Wednesday, June 25, 2014

Beer is made of people

If you thought that beer was made of barley, yeast and hops, you would be only partially right. The real ingredient in beer production is people. At least, that's the story at MillerCoors, and with the recent release of the company's "Great Beer, Great Responsibility" 2014 Sustainability Report, you can understand why.

Opening up with the story of the Phoenix team that provided 37,000 safe rides to prevent drunk driving on New Year's Eve, the report follows with the story of Brooke from marketing and the campaign she created with Harley-Davidson to promote safe biking. Enter Steve, who created a community entrepreneurship campaign, and Jay, who drives talent development. Fernando Palacios, Executive Vice President and Chief Integrated Supply Chain Officer then takes the floor to explain supply chain efficiency and Tyler Shannon, environmental health and safety specialist displays pvc strips that are routed for recycling at MillerCoors' Golden brewery in Colorado. Kate goes on to deliver her philosophy on supplier diversity and Judy Jolly, an agronomist in the southern Colorado region, talks about best management practices around water conservation in agriculture and collaboration with MillerCoors. 

While all of this reads a bit like a series of inspirational press releases, rather than data-based case studies in a sustainability report, the intention is clear: get to know the people behind the beer, and reinforce the message that beer is made of people. 

This was my insight after I talked with Kim Marotta, Director of Sustainability at MillerCoors. Passionate about her role and the headway made so far, Kim was generous enough to spare me some time to tell me about how MillerCoors is doing in sustainability and what's been important to her in advancing the company's efforts and reporting on sustainability performance. Here are her insights:

Your record on sustainability strategy? 
We have two parent companies, SABMiller plc and Molson Coors Brewing Company, and they both have an influence on our sustainability programs. But, we are all operating off the same sheet, in line with the same broad strategy. When SABMiller or Molson Coors sets global targets, we play our part to contribute to those targets. We track our performance and report our progress to both our parent companies. However, as the U.S. joint venture, we are focused on the issues that are material to our stakeholders in the U.S. For example, for SAB-Miller, support relief for victims of HIV/Aids is a major part of their program. For the U.S., this is not as material to our stakeholders. We prefer to work on things that are more directly related to important issues in our own market and relevant to our local stakeholders. 

Your record on reporting?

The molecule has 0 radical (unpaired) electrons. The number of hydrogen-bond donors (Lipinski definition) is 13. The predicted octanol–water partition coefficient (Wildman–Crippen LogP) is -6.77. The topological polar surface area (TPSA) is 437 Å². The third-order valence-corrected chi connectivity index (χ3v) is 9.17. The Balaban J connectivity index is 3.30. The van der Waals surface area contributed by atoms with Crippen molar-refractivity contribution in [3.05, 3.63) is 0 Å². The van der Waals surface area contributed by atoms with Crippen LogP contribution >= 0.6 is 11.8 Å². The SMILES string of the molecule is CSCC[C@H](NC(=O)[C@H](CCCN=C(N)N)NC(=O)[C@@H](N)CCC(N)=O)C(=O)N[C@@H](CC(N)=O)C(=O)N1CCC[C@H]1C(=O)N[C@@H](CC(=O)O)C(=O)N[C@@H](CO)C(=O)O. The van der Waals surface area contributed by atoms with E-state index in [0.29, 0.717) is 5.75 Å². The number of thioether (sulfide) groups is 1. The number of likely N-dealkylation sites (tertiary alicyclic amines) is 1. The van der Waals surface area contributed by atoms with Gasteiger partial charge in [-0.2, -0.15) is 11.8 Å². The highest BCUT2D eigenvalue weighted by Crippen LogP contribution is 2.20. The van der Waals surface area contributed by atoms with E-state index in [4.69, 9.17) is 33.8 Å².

We are always considering ways to do things differently in order to get the message across more effectively. In this report, the main difference is that we have devoted much more attention to the people in our business and telling their stories. The reason we are successful is our people – they have a strong desire to make things happen, we wanted to tell their story. We wanted to help others learn about our people and get a glimpse of their world view and how that supports our organizational goals, understand the daily pressures and challenges. In this report, we have tried to bring this out much more than in the past. 

Also this time, we aligned our reporting with GRI G4 disclosures, though we did not specify core or comprehensive level. We had already done the work on materiality, so G4 did not pose a significant challenge. 

Your record on water conservation? 
The initiative that makes me the most proud is our water reduction achievement. We had set a goal in 2008 to reduce water consumption by 15 percent. After a couple of years, we weren't seeing as much progress we had planned. In 2008, we were using more than four barrels of water to make a barrel of beer, and in 2009 and 2010 it was roughly the same. A group of leaders within our integrated supply chain traveled to SABMiller’s plants in South America, which were doing well in this area. Their water consumption was much lower. After a week learning the processes employed there, they came back and immediately started to make changes. They set up war rooms and solicited ideas from everyone in the brewery on how best to capture water savings. This really helped change the culture. In total, we’ve saved 1.1 billion gallons of water since 2012. In 2013, we further reduced our water use by 9.1%. At the end of 2013, we were at 3.48 barrels of water to make one barrel of beer. After getting every single one of our breweries engaged, we hit our 2015 goal early at the end of 2013. This was an incredible process. 

Your record on waste diversion? 
One of the things that distinguish us as beer producers is our record on zero waste to landfill. Six of our eight major breweries achieved zero waste to landfill. We expect that to be eight out of eight in the not too distant future. I don't think that too many companies can attest to zero waste to landfill. We are delighted with the progress our teams have made to deliver this result. 

Your record on drunk driving?